The Carlisle Mosquito Online

Friday, January 28, 2000


Municipal land committee wants a site review for all construction

The municipal land committee (MLC) is like the embodiment of the chat room on the Carlisle web site. This diverse group from the various town boards and committees brings to the table whatever strikes their fancy without being constrained by an agenda. Planning board representative Mike Abend said it best after the January 20 meeting, "We discuss issues related to municipal land so that we'll be prepared when the time comes."

Paul Morrison of the Carlisle School Committee talked about a possible Warrant article at the spring Town Meeting that would request $15,000 for a school land study. "We'd prefer not to take a bite out of Banta-Davis, but there's not much other land available," said Morrison. He explained that a maximum of 900 students can be handled on campus and enrollment is projected to exceed 800 next year. Warrant articles must be submitted by mid-March, so Morrison has another month to decide whether to proceed.

Abend brought a planning board issue to the meeting. "The [planning] board should do a site plan review of each municipal project. As it stands now, unless it's a subdivision or needs a special permit, you don't need to go in front of the planning board." Abend mentioned that the library got a site plan review from the planning board last year and found it very useful. The Town Hall building committee chose not to consult with the board and is still suffering from an awkward parking lot. "A site plan review is normal in other towns," continued Abend. "Maybe the MLC could recommend it for all municipal projects. For example, if we build a school at Banta-Davis, the traffic going in and out could be a nightmare."

"All we can do is make recommendations," conceded chair Burt Rubenstein. "Do we want to support a zoning bylaw requiring a site plan review?" Hearing an affirmative answer from the group, Rubenstein moved to recommend that the planning board draft a zoning bylaw requiring that all non-single family residential projects must go through a formal site review by the planning board. The motion passed by a vote of 6-0, led by two planning board members Abend and Louise Hara.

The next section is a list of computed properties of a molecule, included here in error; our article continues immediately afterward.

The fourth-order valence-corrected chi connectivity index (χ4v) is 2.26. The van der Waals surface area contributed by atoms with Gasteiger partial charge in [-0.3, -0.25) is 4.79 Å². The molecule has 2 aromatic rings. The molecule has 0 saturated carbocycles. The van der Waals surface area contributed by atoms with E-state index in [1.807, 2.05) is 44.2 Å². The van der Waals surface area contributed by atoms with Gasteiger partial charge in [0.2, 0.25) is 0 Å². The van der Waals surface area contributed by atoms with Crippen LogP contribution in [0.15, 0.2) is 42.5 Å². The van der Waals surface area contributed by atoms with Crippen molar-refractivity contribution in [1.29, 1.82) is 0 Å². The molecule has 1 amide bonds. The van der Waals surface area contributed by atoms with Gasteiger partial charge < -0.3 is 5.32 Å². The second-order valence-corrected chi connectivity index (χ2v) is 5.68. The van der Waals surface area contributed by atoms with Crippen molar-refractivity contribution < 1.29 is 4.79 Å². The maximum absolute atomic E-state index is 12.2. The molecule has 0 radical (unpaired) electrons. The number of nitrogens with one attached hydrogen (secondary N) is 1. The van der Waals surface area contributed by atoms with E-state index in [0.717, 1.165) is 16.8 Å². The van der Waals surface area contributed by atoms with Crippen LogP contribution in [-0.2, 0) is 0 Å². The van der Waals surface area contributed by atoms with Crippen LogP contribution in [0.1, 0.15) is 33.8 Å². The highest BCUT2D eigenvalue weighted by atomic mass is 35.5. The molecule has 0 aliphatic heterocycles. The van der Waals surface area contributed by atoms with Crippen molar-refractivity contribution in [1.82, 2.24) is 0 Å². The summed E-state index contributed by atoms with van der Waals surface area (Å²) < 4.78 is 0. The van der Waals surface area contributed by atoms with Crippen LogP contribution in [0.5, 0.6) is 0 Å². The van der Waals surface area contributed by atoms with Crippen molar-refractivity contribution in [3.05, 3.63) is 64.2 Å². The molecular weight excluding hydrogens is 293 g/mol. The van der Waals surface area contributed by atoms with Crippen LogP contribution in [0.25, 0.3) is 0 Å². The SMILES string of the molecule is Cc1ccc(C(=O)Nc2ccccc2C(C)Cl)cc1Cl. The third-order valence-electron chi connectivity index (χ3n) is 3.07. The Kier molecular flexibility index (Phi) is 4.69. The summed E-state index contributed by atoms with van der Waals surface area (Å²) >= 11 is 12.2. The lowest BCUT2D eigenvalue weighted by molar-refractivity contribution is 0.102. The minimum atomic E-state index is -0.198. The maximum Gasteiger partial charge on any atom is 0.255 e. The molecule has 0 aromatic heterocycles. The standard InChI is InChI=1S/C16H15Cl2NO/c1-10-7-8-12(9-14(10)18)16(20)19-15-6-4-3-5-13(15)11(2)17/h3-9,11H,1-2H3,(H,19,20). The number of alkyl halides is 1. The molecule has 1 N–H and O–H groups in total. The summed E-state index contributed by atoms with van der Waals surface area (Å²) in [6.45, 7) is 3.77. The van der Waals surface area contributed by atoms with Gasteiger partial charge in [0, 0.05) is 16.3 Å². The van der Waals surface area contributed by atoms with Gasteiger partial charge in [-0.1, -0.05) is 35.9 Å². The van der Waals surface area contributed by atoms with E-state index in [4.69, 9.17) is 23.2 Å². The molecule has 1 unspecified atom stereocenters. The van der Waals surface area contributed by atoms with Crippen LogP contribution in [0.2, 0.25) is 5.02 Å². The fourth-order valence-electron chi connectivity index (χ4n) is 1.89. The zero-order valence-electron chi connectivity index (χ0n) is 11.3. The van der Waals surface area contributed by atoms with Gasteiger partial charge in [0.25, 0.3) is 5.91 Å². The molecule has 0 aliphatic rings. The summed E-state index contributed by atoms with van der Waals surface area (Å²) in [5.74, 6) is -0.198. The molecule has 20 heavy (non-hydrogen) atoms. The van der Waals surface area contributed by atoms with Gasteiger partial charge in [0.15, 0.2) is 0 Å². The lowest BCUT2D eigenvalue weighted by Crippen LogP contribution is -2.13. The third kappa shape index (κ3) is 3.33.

Educating the public

"We need to educate the town on what the committee does," suggested Rubenstein. "We should write an article for the Mosquito and the town report." Equally informative would be to learn what the townspeople want to do. This led to the idea of a local referendum at next fall's presidential election asking, "Do you want to purchase land for the town before a need is identified?" Rubenstein thought that an opposite phrasing might be more realistic. "Do you want to wait until the last minute and then scramble around and pay top dollar?"

Sell land?

The conversation then veered over to an unusual suggestion by the finance committee that the town sell some land to help pay for its recent extravagance and the FY01 budget shortfall. The parcel that comes to mind is the land off of Carriage Way on East Riding Drive that could net the town $250,000. Nothing attracts attention like a pile of unappropriated cash, which is why FinCom would place the money in the town stabilization fund for prudent disbursement. Marty Galligan of the housing authority couldn't disagree more. He believes that the money should be earmarked for affordable housing or a land fund. Morrison said he hopes that any attempt to put the money in a general fund "will be a very unpopular idea."

Rubenstein steered the group back to his proposal of educating the town about MLC. Members decided that the immediate goal is to write an article for the town report, which must be submitted by February 1. Then the committee will wait until next fall for referendum questions, such as the pros and cons of developing the town center, banking land for municipal purposes, and affordable housing issues. "How about a handout for spring Town Meeting?" suggested Abend, such as "information about what the MLC is doing." Member Jane Anderson was afraid that it would get lost in the shuffle, but Abend suggested that maybe they could set up a separate table for handouts.

That would be a great topic for another discussion, but it was getting late on a snowy evening and so the group decided to adjourn and meet again on Thursday, February 24.

2000 The Carlisle Mosquito